Guest post written by Cameron Connelly, Content & Research Coordinator, The Sports Facilities Companies.
The safety of the employees and guests of your sports facility should always be priority number one. And keeping employees and guests safe doesn’t start when the facility opens, it is something that needs to be considered before a facility is even in the design process. There are a number of ways to reconfigure a facility to make it safer once it has already been built. But none of those changes will ever be as effective as a facility that was designed with safety in mind. From the beginning, The Sports Facilities Companies has helped advise and develop facilities in over 2,000 communities across the country. This blog post will cover some best practices that we use and recommendations that can improve the safety of your facility for everyone that uses it.
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Your facility needs to be designed to keep guests safe from the moment they drive onto the property. To do so, we recommend installing enough light poles in the parking lot to properly illuminate the entire area. Shady things happen in shady areas, so make sure that when the sun goes down everything in the parking lot is well lit. We also recommend that your facility install security cameras directly to the light poles instead of on the building itself. Installing the cameras on the poles will increase the coverage of the cameras and reduce the chances of obstructions blocking their view. When considering landscaping in this area, make sure to consider what the mature height of the plants and trees will be so that they don’t interfere with the cameras view.
The number of parking lot entrances and exits is up to you. We recommend that you implement a way to lock down the entrances and exits so that you can control traffic flow if necessary. It is also very important to have a designated drop-off area at the front of the facility and clearly defined pedestrian walkways to minimize the risk of accidents happening on the way to and from the parking lot. When designing a facility, you want to minimize the interactions between cars and pedestrians.
Inside the building it is important to have security cameras pointed at every entrance and exit. If someone commits a crime at your facility you will have videos of them entering and leaving your facility that can be used to identify the individual. There should also be cameras in place in all the places that transactions occur like the concessions area or retail stores, as well as any of the money handling routes between those places and the area where cash is stored at the facility. We also recommend placing the cash register drawer under the counter of the concessions area to avoid the possibility of someone grabbing the drawer and running. The concessions area, the cash storage area, IT rooms, electrical rooms, and any other important areas of the facility should have some sort of access control, like a keypad, at the entrance.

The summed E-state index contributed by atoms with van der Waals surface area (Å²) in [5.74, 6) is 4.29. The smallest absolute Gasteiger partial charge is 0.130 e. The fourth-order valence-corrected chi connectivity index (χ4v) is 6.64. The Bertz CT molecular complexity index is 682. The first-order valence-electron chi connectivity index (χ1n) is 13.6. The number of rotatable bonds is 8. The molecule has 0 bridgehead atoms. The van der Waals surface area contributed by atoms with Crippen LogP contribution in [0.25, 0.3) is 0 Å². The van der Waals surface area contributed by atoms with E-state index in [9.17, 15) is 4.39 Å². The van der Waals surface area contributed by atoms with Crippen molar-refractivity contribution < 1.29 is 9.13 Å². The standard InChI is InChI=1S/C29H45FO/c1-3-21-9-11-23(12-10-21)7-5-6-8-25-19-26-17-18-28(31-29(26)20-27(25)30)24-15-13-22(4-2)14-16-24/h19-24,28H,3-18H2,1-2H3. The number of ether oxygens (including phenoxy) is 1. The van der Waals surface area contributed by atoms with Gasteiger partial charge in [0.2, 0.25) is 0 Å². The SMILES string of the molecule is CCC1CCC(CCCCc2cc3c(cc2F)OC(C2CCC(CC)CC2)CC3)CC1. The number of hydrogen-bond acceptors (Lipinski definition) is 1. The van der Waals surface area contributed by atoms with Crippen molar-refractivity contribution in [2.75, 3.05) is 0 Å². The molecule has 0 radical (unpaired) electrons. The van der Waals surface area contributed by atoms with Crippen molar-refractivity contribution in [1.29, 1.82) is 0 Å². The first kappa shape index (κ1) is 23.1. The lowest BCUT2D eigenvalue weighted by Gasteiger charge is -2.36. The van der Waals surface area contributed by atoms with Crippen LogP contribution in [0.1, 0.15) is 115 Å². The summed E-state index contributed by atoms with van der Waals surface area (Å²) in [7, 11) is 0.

With so many people traveling through the facility, it is best to add some grit to your floors in the pedestrian walking areas using floor mats or a floor coating. Each will help to prevent falls and injuries, but the floor mats will also help keep the floors clean. In the event of an injury, having a central first aid room is helpful for treating small injuries and monitoring any large injuries while waiting for EMS services to arrive. Besides those design features we also suggest that for any large events security should be hired to use metal detector wands on anyone entering the facility. It is also a good idea to hire off-duty police officers to watch over the facility in addition to the security at the entrance.
Courts and Fields
It is also a good idea to install security cameras in your basketball/volleyball court areas. Keep in mind that if your facility has curtains to separate the courts, the cameras’ view will likely be obstructed. If you have court dividers, we recommend you install a camera per court. There should also be an AED installed in the court area that is clearly visible and easily accessible. Make sure to also coordinate with local emergency responders to inform them of the AED location so that they know where it is in case of an emergency. Another important consideration for safety and longevity is maintaining the proper humidity and temperature levels in your court area if the floor surface calls for it. Hardwood floors can buckle and be destroyed and possibly cause injury if too much humidity gets into the wood fibers.
Most court regulations will likely suggest that you leave a minimum of 3 feet of space around each sideline, but we recommend you leave more space to allow athletes enough room to slow down or stop without hitting the wall. Even if the wall is padded a 10-foot runoff is recommended. The same goes for any outdoor fields with fencing around them. Increase the clearance between the sidelines and the fence to avoid any collisions and add padding where there is less than 10 feet of clearance. Just a few extra feet in these areas can prevent injuries in the long run.
Along with these design features, it is important to train your staff not just on how to use the equipment in your facility but also on problems that they should look out and listen for. Many sports facilities these days have basketball hoops and volleyball nets that can lift into the ceiling and recognizing any problems early can make a huge difference in safety and cost.
If you need any help with sports facility design or if you are interested in outsourced management of your sports venue, feel free to contact us or give us a call at (727) 474-3845. We can help you at every step and every stage of the process to make your facility safe and fun for everyone that visits.